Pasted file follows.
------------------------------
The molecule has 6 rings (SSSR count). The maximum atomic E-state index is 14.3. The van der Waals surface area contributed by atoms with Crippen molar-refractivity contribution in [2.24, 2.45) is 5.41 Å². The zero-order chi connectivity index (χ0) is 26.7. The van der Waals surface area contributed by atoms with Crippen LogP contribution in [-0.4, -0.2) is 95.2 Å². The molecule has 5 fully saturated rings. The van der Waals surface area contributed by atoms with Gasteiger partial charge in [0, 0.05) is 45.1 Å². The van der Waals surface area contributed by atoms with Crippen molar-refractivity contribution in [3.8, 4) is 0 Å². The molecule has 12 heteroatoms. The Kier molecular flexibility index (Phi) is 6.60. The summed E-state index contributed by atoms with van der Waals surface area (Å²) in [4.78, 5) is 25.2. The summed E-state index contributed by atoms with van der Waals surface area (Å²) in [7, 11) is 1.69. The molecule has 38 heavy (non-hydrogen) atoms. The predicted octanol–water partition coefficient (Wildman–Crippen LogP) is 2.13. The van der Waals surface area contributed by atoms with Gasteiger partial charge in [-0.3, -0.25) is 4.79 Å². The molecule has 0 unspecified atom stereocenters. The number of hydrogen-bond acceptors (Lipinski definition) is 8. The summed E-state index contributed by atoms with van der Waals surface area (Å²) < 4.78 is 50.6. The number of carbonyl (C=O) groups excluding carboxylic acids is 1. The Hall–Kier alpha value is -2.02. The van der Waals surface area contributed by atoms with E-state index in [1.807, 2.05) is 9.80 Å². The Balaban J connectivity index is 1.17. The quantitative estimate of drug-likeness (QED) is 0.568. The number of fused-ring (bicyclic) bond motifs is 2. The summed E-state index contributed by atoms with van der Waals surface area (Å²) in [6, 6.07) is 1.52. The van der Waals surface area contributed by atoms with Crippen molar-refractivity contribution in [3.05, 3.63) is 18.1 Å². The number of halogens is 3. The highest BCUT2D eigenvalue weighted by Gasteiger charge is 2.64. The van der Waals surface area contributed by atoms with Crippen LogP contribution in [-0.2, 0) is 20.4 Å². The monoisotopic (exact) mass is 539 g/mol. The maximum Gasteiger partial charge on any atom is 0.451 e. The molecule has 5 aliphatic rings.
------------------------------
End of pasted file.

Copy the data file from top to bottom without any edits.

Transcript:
The molecule has 6 rings (SSSR count). The maximum atomic E-state index is 14.3. The van der Waals surface area contributed by atoms with Crippen molar-refractivity contribution in [2.24, 2.45) is 5.41 Å². The zero-order chi connectivity index (χ0) is 26.7. The van der Waals surface area contributed by atoms with Crippen LogP contribution in [-0.4, -0.2) is 95.2 Å². The molecule has 5 fully saturated rings. The van der Waals surface area contributed by atoms with Gasteiger partial charge in [0, 0.05) is 45.1 Å². The van der Waals surface area contributed by atoms with Crippen molar-refractivity contribution in [3.8, 4) is 0 Å². The molecule has 12 heteroatoms. The Kier molecular flexibility index (Phi) is 6.60. The summed E-state index contributed by atoms with van der Waals surface area (Å²) in [4.78, 5) is 25.2. The summed E-state index contributed by atoms with van der Waals surface area (Å²) in [7, 11) is 1.69. The molecule has 38 heavy (non-hydrogen) atoms. The predicted octanol–water partition coefficient (Wildman–Crippen LogP) is 2.13. The van der Waals surface area contributed by atoms with Gasteiger partial charge in [-0.3, -0.25) is 4.79 Å². The molecule has 0 unspecified atom stereocenters. The number of hydrogen-bond acceptors (Lipinski definition) is 8. The summed E-state index contributed by atoms with van der Waals surface area (Å²) < 4.78 is 50.6. The number of carbonyl (C=O) groups excluding carboxylic acids is 1. The Hall–Kier alpha value is -2.02. The van der Waals surface area contributed by atoms with E-state index in [1.807, 2.05) is 9.80 Å². The Balaban J connectivity index is 1.17. The quantitative estimate of drug-likeness (QED) is 0.568. The number of fused-ring (bicyclic) bond motifs is 2. The summed E-state index contributed by atoms with van der Waals surface area (Å²) in [6, 6.07) is 1.52. The van der Waals surface area contributed by atoms with Crippen molar-refractivity contribution in [3.05, 3.63) is 18.1 Å². The number of halogens is 3. The highest BCUT2D eigenvalue weighted by Gasteiger charge is 2.64. The van der Waals surface area contributed by atoms with Crippen LogP contribution in [-0.2, 0) is 20.4 Å². The monoisotopic (exact) mass is 539 g/mol. The maximum Gasteiger partial charge on any atom is 0.451 e. The molecule has 5 aliphatic rings.